The game began with the city being attacked by an undead horde, after the battle we learnt that to save the city 20 years ago the king made a deal with some dark lord that’s now come to collect.

It was lots of fun.
 

Richards

Legend
So, in tonight's session we fought some undead on the Plane of Shadows just outside a dwarven city that had been shunted there hundreds of years ago, then followed a find the path spell to the location of a dwarven weaponsmith's forge where the Null Axe - a dwarven superweapon that can destroy the nine remaining Writhing Gates that could potentially destroy all life on the planet if used by an illithid Elder God to return to the Material Plane from the Far Realm - where we ended up fighting an illithilich (undead mind flayer) who's been trying to get into the shielded forge for the past 93 years.

Highlights include:

- Fighting a huecuva in the first battle who cast a flame strike on all five PCs when we were all clumped together trying to take out the dread wraith. The dwarven barbarian failed his save. The dwarven barbarian was wearing a necklace of fireballs, which also failed its save, so the remaining beads on it exploded into flame, dealing more damage to us (and the huecuva) than the flame strike had done. And then the dwarven barbarian's player asked us, "Do I need to make another save for my other necklace of fireballs?" It turns out since he was running low on fireball beads he had recently purchased a second necklace of fireballs and was wearing them both. (Fortunately, the second necklace made its save so it didn't also go all explodey on us.)

- My lizardfolk charging at the illithilich that was waiting for us outside the weaponsmith's forge and pinning its arms in a grapple that prevented him from casting spells or paralyzing anyone with his hands. And the DM had specifically statted him up as a shadowcaster from the Tome of Magic, expecting to be able to spring some new stuff on us that we'd never experienced before. No such luck: all he was able to do from that point on was to wriggle around ineffectively while I kept him pinned and the others pounded him to dust with spells and weapons.

- Leveling up to 14th at the end of this adventure.

Johnathan
 

Ogre Mage

Adventurer
This session was fun! A good mix of roleplaying and action. As we hiked through the forest to the Wizard of the Wines, we came upon a caravan of Vistani including Madam Eva. They invited us into their caravan for a meal. I rolled a natural 20 on my insight check and sensed no ill intent, so we joined them. The interior of the wagon was unnaturally large and luxurious, as if it were under the effect of magnificent mansion spell. Madam Eva said it was fated for us to visit Barovia and read our fortune. She said a lonely mill on a precipice, a con artist in a carnival wagon, a treasure beyond amber doors, a raven in the vines and a father's tomb all had a role to play in our future. She said Count Strahd was once a hero who freed the people of these lands but as ruler some say he had grown evil. We asked why he would have brought us here and she said she did not know. But she knew he was looking for a successor. We finished an excellent meal and departed.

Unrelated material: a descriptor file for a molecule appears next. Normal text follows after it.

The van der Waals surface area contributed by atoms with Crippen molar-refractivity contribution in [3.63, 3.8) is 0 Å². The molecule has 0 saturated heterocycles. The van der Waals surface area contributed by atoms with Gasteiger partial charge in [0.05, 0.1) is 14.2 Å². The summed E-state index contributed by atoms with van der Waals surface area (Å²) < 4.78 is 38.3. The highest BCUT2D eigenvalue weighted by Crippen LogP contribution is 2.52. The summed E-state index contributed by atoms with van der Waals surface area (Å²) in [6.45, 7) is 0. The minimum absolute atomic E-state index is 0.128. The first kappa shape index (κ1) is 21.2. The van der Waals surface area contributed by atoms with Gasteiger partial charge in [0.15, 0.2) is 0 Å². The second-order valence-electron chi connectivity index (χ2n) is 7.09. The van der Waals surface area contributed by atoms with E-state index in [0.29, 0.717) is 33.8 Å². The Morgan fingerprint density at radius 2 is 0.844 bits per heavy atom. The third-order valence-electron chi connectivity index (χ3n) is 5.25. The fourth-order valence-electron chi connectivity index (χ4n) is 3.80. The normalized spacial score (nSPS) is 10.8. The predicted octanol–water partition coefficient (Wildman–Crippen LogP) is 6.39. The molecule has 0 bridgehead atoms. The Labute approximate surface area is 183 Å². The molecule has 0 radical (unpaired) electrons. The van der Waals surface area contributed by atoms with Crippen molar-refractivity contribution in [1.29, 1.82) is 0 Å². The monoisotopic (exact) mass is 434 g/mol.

We arrived at the Wizard of the Wines. Davian Martikov told us that their winery had been overtaken by evil druids and their minions. He eyed the two druids in our group suspiciously. We assured him all of us were from outside Barovia and said we would help the Martikovs. Thodak, our dwarf rune knight had a crazy plan to bang on the front door asking the druids to share their wine while the rest of us snuck in. But twig blights rose out of the vineyard and began attacking! Thodak broke down the front door only to be entangled by the evil druid on the other side. Twig blights began grappling Thodak.

The rest of us fended off the twig blights in the field as we backed toward the winery entrance. Kinoka cleared out many twig blights with a flaming sphere. Kandle, our grave cleric of Kelemvor, struck the druid blocking the entry with a guiding bolt, killing him instantly. The session ended with us scurrying toward the winery door, trying to stay ahead of the twig blights.
 
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26th session in my Neverwinter campaign. Three PCs: human genie warlock, drow evoker wizard, half-orc vengeance paladin. In this session, the PCs arrived at Neverwinter. The goal of this session was to introduce the players to the city and present them with a variety of adventure hooks. And that's what happened, basically. I tried writing the recap but it was boring. The session itself was not boring, fortunately. More to come next week...